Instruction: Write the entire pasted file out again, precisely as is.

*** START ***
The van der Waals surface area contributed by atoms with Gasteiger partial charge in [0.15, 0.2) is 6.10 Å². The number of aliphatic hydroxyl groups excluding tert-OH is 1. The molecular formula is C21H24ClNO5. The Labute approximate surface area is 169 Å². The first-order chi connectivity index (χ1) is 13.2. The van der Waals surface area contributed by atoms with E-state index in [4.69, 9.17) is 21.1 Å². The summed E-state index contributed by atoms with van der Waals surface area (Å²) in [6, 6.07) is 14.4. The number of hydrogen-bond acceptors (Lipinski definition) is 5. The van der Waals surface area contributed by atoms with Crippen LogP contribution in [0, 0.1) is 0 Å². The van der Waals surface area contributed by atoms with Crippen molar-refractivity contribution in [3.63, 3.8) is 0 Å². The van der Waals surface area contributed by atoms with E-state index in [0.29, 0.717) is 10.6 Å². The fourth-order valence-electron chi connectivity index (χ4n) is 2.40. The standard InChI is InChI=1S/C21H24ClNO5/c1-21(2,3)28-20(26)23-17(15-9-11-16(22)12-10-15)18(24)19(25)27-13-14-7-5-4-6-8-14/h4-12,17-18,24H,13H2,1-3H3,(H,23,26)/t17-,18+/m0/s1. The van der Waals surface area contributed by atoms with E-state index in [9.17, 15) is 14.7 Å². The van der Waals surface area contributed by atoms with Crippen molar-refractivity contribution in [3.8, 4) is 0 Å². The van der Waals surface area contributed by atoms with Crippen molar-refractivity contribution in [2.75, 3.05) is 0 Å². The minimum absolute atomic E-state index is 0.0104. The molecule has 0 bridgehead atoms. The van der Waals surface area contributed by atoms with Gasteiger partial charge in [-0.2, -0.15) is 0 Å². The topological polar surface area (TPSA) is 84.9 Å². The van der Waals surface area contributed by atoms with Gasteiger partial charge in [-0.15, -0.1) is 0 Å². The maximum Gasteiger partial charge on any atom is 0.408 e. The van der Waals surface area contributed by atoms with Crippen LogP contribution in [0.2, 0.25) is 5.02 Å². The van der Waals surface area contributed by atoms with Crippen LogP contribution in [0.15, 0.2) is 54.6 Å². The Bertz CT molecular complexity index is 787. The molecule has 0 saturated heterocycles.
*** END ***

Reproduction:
The van der Waals surface area contributed by atoms with Gasteiger partial charge in [0.15, 0.2) is 6.10 Å². The number of aliphatic hydroxyl groups excluding tert-OH is 1. The molecular formula is C21H24ClNO5. The Labute approximate surface area is 169 Å². The first-order chi connectivity index (χ1) is 13.2. The van der Waals surface area contributed by atoms with E-state index in [4.69, 9.17) is 21.1 Å². The summed E-state index contributed by atoms with van der Waals surface area (Å²) in [6, 6.07) is 14.4. The number of hydrogen-bond acceptors (Lipinski definition) is 5. The van der Waals surface area contributed by atoms with Crippen LogP contribution in [0, 0.1) is 0 Å². The van der Waals surface area contributed by atoms with Crippen molar-refractivity contribution in [3.63, 3.8) is 0 Å². The van der Waals surface area contributed by atoms with E-state index in [0.29, 0.717) is 10.6 Å². The fourth-order valence-electron chi connectivity index (χ4n) is 2.40. The standard InChI is InChI=1S/C21H24ClNO5/c1-21(2,3)28-20(26)23-17(15-9-11-16(22)12-10-15)18(24)19(25)27-13-14-7-5-4-6-8-14/h4-12,17-18,24H,13H2,1-3H3,(H,23,26)/t17-,18+/m0/s1. The van der Waals surface area contributed by atoms with E-state index in [9.17, 15) is 14.7 Å². The van der Waals surface area contributed by atoms with Crippen molar-refractivity contribution in [3.8, 4) is 0 Å². The van der Waals surface area contributed by atoms with Crippen molar-refractivity contribution in [2.75, 3.05) is 0 Å². The minimum absolute atomic E-state index is 0.0104. The molecule has 0 bridgehead atoms. The van der Waals surface area contributed by atoms with Gasteiger partial charge in [-0.2, -0.15) is 0 Å². The topological polar surface area (TPSA) is 84.9 Å². The van der Waals surface area contributed by atoms with Gasteiger partial charge in [-0.15, -0.1) is 0 Å². The maximum Gasteiger partial charge on any atom is 0.408 e. The van der Waals surface area contributed by atoms with Crippen LogP contribution in [0.2, 0.25) is 5.02 Å². The van der Waals surface area contributed by atoms with Crippen LogP contribution in [0.15, 0.2) is 54.6 Å². The Bertz CT molecular complexity index is 787. The molecule has 0 saturated heterocycles.